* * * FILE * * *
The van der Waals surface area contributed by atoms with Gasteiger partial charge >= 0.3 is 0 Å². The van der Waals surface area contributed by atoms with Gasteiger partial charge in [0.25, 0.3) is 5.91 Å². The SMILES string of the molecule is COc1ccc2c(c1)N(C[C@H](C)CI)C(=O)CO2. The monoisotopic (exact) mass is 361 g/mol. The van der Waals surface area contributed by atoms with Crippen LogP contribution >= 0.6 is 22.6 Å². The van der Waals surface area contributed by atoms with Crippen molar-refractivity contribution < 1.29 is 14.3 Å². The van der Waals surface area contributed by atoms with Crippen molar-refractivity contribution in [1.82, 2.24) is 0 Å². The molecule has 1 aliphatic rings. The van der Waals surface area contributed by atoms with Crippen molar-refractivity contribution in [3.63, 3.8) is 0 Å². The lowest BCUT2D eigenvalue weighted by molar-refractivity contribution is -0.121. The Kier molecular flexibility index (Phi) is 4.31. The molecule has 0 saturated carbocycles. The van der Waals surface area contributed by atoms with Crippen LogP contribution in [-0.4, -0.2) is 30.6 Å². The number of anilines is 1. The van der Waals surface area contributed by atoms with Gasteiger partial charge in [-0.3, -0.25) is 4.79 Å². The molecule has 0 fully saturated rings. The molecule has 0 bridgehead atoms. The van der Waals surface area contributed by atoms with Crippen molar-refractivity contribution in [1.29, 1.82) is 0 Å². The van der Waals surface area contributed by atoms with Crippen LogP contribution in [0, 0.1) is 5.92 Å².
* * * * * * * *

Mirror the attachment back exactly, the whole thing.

The van der Waals surface area contributed by atoms with Gasteiger partial charge >= 0.3 is 0 Å². The van der Waals surface area contributed by atoms with Gasteiger partial charge in [0.25, 0.3) is 5.91 Å². The SMILES string of the molecule is COc1ccc2c(c1)N(C[C@H](C)CI)C(=O)CO2. The monoisotopic (exact) mass is 361 g/mol. The van der Waals surface area contributed by atoms with Crippen LogP contribution >= 0.6 is 22.6 Å². The van der Waals surface area contributed by atoms with Crippen molar-refractivity contribution < 1.29 is 14.3 Å². The van der Waals surface area contributed by atoms with Crippen molar-refractivity contribution in [1.82, 2.24) is 0 Å². The molecule has 1 aliphatic rings. The van der Waals surface area contributed by atoms with Crippen molar-refractivity contribution in [3.63, 3.8) is 0 Å². The lowest BCUT2D eigenvalue weighted by molar-refractivity contribution is -0.121. The Kier molecular flexibility index (Phi) is 4.31. The molecule has 0 saturated carbocycles. The van der Waals surface area contributed by atoms with Crippen LogP contribution in [-0.4, -0.2) is 30.6 Å². The number of anilines is 1. The van der Waals surface area contributed by atoms with Gasteiger partial charge in [-0.3, -0.25) is 4.79 Å². The molecule has 0 fully saturated rings. The molecule has 0 bridgehead atoms. The van der Waals surface area contributed by atoms with Crippen molar-refractivity contribution in [1.29, 1.82) is 0 Å². The van der Waals surface area contributed by atoms with Crippen LogP contribution in [0, 0.1) is 5.92 Å².